Almost 6,000 fatal electrical injuries occurred to workers in the United States between 1992 and 2013, according to “Occupational Injuries from Electrical Shock and Arc Flash Events,” a report released by the Fire Protection Research Foundation in March 2015, and data from the U.S. Bureau of Labor Statistics (BLS). From 2003 through 2012, 24,100 non-fatal electrical injuries occurred, which is the most recent 10-year period for which data is available.

The National Fire Protection Association (NFPA) developed NFPA 70E, Standard for Electrical Safety in the Workplace to help prevent injuries and fatalities associated with electrical shock and arc flash hazards. The NFPA first appointed a technical committee on Electrical Safety Requirements for Employee Workplaces in 1976. NFPA 70E was originally issued in 1979, and has been revised several times, most recently in 2015.

The 2015 edition of NFPA 70E includes detailed tables for arc flash hazard identification and arc flash PPE categories. These tables require specific levels of PPE for various types and ratings of electrical equipment. Certain tasks where the risk of an arc flash or shock hazard may be lower, such as normal operation of properly installed and maintained equipment, may not require the use of any special PPE.

Little change over decade

BLS statistics show that the number of fatal workplace electrical injuries has fallen steadily and dramatically in the past 20 years, from 334 in 1992 to 139 in 2013. But the trend with non-fatal electrical injuries is less consistent. Between 2003 and 2009, non-fatal injury totals ranged from 2,390 in 2003 to 2,620 in 2009, with a high of 2,950 injuries in 2005. Non -fatal injury totals between 2010 through 2012 were the lowest during this ten-year period, with 1,890 non-fatal injuries in 2010, 2,250 in 2011, and 1,700 in 2012.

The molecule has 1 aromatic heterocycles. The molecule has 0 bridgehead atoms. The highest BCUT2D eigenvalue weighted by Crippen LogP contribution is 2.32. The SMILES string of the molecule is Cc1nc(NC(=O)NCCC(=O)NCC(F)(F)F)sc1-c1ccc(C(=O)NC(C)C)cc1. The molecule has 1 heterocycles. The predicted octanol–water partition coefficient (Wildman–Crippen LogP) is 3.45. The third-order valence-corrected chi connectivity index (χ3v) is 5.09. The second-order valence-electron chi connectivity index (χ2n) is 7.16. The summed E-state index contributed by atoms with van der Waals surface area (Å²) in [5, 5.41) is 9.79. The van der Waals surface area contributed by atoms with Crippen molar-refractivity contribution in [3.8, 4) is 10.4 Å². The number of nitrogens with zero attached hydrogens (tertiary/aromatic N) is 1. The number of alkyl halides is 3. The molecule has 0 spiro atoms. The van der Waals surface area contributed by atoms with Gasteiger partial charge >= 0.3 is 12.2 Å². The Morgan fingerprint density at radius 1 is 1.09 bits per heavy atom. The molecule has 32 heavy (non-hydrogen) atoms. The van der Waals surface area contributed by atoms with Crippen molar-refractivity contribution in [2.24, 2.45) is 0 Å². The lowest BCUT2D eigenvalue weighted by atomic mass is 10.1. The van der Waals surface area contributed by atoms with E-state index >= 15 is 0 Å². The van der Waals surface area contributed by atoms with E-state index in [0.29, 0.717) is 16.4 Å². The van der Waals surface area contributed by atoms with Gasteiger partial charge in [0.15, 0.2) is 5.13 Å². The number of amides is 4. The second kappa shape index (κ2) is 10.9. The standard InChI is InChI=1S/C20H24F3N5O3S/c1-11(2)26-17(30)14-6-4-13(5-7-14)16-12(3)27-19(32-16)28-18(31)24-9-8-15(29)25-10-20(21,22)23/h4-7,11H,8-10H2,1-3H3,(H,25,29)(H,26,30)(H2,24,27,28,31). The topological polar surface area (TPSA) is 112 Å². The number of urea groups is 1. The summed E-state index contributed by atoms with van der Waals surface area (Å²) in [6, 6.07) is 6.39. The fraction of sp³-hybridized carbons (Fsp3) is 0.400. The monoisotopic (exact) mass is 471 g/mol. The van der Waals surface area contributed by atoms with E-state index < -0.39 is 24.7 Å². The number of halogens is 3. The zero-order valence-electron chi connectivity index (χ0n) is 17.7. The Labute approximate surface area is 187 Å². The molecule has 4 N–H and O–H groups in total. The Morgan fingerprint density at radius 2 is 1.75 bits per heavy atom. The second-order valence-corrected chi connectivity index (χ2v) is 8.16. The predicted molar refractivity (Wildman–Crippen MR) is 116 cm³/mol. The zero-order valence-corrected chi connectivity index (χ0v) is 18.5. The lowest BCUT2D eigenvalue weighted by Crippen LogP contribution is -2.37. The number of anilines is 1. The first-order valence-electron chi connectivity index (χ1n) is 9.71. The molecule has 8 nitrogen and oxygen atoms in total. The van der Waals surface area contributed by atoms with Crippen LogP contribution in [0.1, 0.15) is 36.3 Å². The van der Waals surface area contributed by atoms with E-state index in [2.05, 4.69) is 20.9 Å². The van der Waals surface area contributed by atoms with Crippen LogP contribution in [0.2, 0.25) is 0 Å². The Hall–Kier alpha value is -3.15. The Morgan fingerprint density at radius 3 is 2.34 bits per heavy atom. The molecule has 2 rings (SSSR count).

The Fire Protection Research Foundation report says there has been little change in the non-fatal electrical injury incidence rate in the past decade. Injury rates represent an important measure by taking into account injury occurrence relative to the working population. From 2003 through 2009, the non-fatal electrical injury incidence rate was 0.3 per 10,000 workers across all industry each year. The rate fell to 0.2 in 2010, rose again to 0.3 in 2011, and fell again to 0.2 in 2012.

The report’s authors, Richard B. Campbell, ScD, NFPA, and David A. Dini, P.E., UL, LLC, said in the report’s conclusion: “This research indicates that there are encouraging results to be found in the workplace electrical injury experience in the United States, with a general decline in the number of electrical injuries recorded annually over the past 20 years. The steady and dramatic decrease in fatal electrical injuries over this period is particularly encouraging.

“However, the data also clearly indicate that exposure to electricity continues to be a substantial cause of injury and death among workers in the U.S, with nearly 2,000 fatalities and over 24,000 non-fatal injuries in the ten years from 2003 through 2012. Continuing efforts are therefore needed in order to strengthen electrical safety practices in the workplace and increase the awareness of electrical safety hazards among workers, supervisors, and management.”